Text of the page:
Clayford Engineering: Convertibles

By: Paul Blank , Photography by: Paul Kane

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Convertibles: Clayford Engineering Convertibles: Clayford Engineering Convertibles: Clayford Engineering
Convertibles: Clayford Engineering Convertibles: Clayford Engineering Convertibles: Clayford Engineering
Convertibles: Clayford Engineering Convertibles: Clayford Engineering Convertibles: Clayford Engineering
Convertibles: Clayford Engineering Convertibles: Clayford Engineering Convertibles: Clayford Engineering
Convertibles: Clayford Engineering Convertibles: Clayford Engineering Convertibles: Clayford Engineering
Convertibles: Clayford Engineering Convertibles: Clayford Engineering Convertibles: Clayford Engineering
Convertibles: Clayford Engineering Convertibles: Clayford Engineering Convertibles: Clayford Engineering
Convertibles: Clayford Engineering Convertibles: Clayford Engineering Convertibles: Clayford Engineering
Convertibles: Clayford Engineering Convertibles: Clayford Engineering Convertibles: Clayford Engineering
Convertibles: Clayford Engineering Convertibles: Clayford Engineering Convertibles: Clayford Engineering
Convertibles: Clayford Engineering Convertibles: Clayford Engineering Convertibles: Clayford Engineering
Convertibles: Clayford Engineering Convertibles: Clayford Engineering Convertibles: Clayford Engineering
Convertibles: Clayford Engineering Convertibles: Clayford Engineering Convertibles: Clayford Engineering
Convertibles: Clayford Engineering Convertibles: Clayford Engineering Convertibles: Clayford Engineering

Back in the day if you couldn’t find the convertible you wanted Crayford Engineering in England was willing and able to create one for you.

Clayford Engineering: Convertibles
Convertibles: Clayford Engineering

 

Clayford Engineering

Obsessed? Perhaps Nick Hunt could be described that way. After all, who else in the world has four classic British Fords with Crayford conversions?

These extremely rare cars were never even sold in Australia, so collecting four examples is a sure sign of obsession - and there's a lot more to it than these vehicles, as you'll see.

So what exactly is a Crayford conversion? It's a question Hunt gets asked all the time.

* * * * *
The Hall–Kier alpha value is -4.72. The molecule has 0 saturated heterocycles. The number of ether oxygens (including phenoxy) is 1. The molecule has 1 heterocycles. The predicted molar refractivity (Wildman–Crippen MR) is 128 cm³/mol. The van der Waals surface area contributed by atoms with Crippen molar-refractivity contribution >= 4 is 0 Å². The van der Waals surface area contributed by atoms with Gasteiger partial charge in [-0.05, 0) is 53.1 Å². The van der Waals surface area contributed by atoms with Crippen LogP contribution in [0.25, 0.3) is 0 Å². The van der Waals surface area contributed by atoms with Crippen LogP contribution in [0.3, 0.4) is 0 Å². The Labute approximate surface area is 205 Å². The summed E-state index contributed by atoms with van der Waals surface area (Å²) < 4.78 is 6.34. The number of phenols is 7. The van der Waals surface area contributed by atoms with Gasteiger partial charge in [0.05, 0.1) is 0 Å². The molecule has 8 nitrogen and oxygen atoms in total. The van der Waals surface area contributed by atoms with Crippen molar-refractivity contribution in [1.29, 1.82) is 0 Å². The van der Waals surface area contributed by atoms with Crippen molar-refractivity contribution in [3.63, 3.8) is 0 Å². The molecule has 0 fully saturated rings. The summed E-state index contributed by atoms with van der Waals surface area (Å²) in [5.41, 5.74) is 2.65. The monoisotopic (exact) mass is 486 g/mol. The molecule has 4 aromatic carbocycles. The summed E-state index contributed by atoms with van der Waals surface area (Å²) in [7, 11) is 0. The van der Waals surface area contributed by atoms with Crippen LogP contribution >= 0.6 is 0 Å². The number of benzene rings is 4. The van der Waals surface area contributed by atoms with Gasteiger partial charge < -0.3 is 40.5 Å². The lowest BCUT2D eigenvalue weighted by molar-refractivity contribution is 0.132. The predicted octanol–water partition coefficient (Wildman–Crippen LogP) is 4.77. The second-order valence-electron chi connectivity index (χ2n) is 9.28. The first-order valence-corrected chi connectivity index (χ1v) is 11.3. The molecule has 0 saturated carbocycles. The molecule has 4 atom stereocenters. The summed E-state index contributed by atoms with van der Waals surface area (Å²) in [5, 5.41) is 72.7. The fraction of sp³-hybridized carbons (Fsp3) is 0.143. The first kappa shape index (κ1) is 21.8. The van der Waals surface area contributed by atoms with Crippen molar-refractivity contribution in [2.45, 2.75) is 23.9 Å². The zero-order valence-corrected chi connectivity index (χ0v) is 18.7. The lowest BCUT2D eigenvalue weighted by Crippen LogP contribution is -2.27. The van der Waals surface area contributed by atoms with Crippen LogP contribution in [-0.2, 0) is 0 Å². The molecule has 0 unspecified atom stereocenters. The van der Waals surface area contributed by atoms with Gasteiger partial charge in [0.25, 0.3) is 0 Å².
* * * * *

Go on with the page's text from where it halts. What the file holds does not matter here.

CHOP 'N CHANGE

Founded in 1960 in Kent, southern England, the prolific and respected Crayford Engineering company proceeded to produce a bewildering number of conversions on popular cars. Its biggest sellers were BMC and Ford adaptations, and most of these were convertibles and wagon versions of standard cars.

David McMullan and Jeffrey Smith were the men behind the company, their first offering a £100 soft-top conversion for the Mini. An early success was gaining the job of converting 57 Wolseley Hornets (basically Minis with a boot and traditional Wolseley grille) into convertibles for prizes in a Heinz 57 competition.

By 1970 the company was turning out convertible Minis and Morris 1100s, most models of Fords, as well as a convertible Vauxhall Viva HB (the same as an HB Torana).

There were also wagon versions of Mercedes-Benz, Austins and Audis, well before the cars' makers decided to construct them. Crayford also made a sensible hatchback version of the Austin 1800.

As the 1970s progressed, Crayford's conversions included convertible Morris Marinas and, even worse, Austin Allegros, a Triumph TR7 wagon called the Tracer and an open-top version of the Volkswagen Scirocco coupe.

Enter the 1980s and Crayford farmed out the production of its MkIV Cortina (the TE to us) convertibles to Carbodies, the company which most famously built London cabs. Crayford, meanwhile, concentrated its efforts on the production and development of its Argocat all-terrain vehicle, which forms the core of the company's business today. No conversions take place any more.

Buyers didn't front up at Crayford's factory. Instead they'd order their car from a Ford dealer, thus retaining a full new car warranty.

The only Crayford cars in Australia in any quantity are a handful of old W116 S-Class Mercedes wagons, some of which were converted by a Queensland company to Crayford's design back in the late-'70s. Other than those, one Crayford Mini convertible and two other Fords are known to have reached our shores - and then there are Nick Hunt's cars…

HUNT IS ON

So what propels someone to become a serious collector of such obscure vehicles?

"I always liked Fords, ever since I was a kid," the Englishman says. "My brother bought a Crayford Cortina MkII when I was 14-years old and I just loved it. That was back when the cars weren't anything special and were very cheap."

So when the time came to buy a car for himself, Hunt went searching for his very own Crayford.

"I found a 1969 Crayford Corsair in Loot (a UK weekly sales magazine), and went and had a look. I'd never really liked the look of the Corsair, but this one changed my mind."

The Corsair was a model made in England. Based on the MkI Cortina, but a size larger, it originally had the 1500cc Cortina engine, but later gained the Ford V4. It was a popular model for Crayford, with around 100 Corsairs going through its factory.

But that was back in 1986, when Hunt began what would become a serious case of Crayford mania. Today he has owned more Crayford cars than anyone else in the world, with 19 Crayford Corsairs passing through his hands. He still owns the first one he bought, but it's been changed around a bit.